On Benefits Book III, I

Not to return gratitude for benefits, my Æbutius Liberalis, is both base in itself, and is thought base by all men; wherefore even ungrateful men complain of ingratitude, and yet what all condemn is at the same time rooted in all; and so far do men sometimes run into the other extreme that some of them become our bitterest enemies, not merely after receiving benefits from us, but because they have received them.

I cannot deny that some do this out of sheer badness of nature; but more do so because lapse of time destroys their remembrance, for time gradually effaces what they felt vividly at the moment.

I remember having had an argument with you about this class of persons, whom you wished to call forgetful rather than ungrateful, as if that which caused a man to be ungrateful was any excuse for his being so, or as if the fact of this happening to a man prevented his being ungrateful, when we know that it only happens to ungrateful men.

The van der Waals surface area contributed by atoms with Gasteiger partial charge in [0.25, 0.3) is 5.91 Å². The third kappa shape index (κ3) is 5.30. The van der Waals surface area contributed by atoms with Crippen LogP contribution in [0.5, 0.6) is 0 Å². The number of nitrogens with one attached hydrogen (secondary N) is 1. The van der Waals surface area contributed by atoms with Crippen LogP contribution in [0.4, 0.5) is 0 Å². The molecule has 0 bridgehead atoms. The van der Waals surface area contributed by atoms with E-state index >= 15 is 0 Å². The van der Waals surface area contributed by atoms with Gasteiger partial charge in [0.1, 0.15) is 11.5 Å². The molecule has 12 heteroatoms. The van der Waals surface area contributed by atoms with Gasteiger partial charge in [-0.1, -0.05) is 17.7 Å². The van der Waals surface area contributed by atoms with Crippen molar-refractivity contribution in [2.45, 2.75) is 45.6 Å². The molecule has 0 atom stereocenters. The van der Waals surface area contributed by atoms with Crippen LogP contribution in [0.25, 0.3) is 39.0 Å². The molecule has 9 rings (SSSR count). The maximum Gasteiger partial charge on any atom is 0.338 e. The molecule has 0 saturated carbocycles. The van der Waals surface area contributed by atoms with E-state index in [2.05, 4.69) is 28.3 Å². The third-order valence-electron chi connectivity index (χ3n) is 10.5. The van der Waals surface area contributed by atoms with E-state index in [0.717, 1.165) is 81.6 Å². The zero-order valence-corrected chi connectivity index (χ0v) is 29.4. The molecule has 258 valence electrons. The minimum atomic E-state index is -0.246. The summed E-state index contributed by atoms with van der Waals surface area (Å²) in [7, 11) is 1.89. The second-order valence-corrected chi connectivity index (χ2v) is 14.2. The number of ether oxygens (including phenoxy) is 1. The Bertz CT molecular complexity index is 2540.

There are many classes of the ungrateful, as there are of thieves or of homicides, who all have the same fault, though there is a great variety in its various forms.

The man is ungrateful who denies that he has received a benefit; who pretends that he has not received it; who does not return it.

The most ungrateful man of all is he who forgets it.

The others, though they do not repay it, yet feel their debt, and possess some traces of worth, though obstructed by their bad conscience.

They may by some means and at some time be brought to show their gratitude, if, for instance, they be pricked by shame, if they conceive some noble ambition such as occasionally rises even in the breasts of the wicked, if some easy opportunity of doing so offers; but the man from whom all recollection of the benefit has passed away can never become grateful.

Which of the two do you call the worse⁠—he who is ungrateful for kindness, or he who does not even remember it?

The eyes which fear to look at the light are diseased, but those which cannot see it are blind.

It is filial impiety not to love one’s parents, but not to recognise them is madness.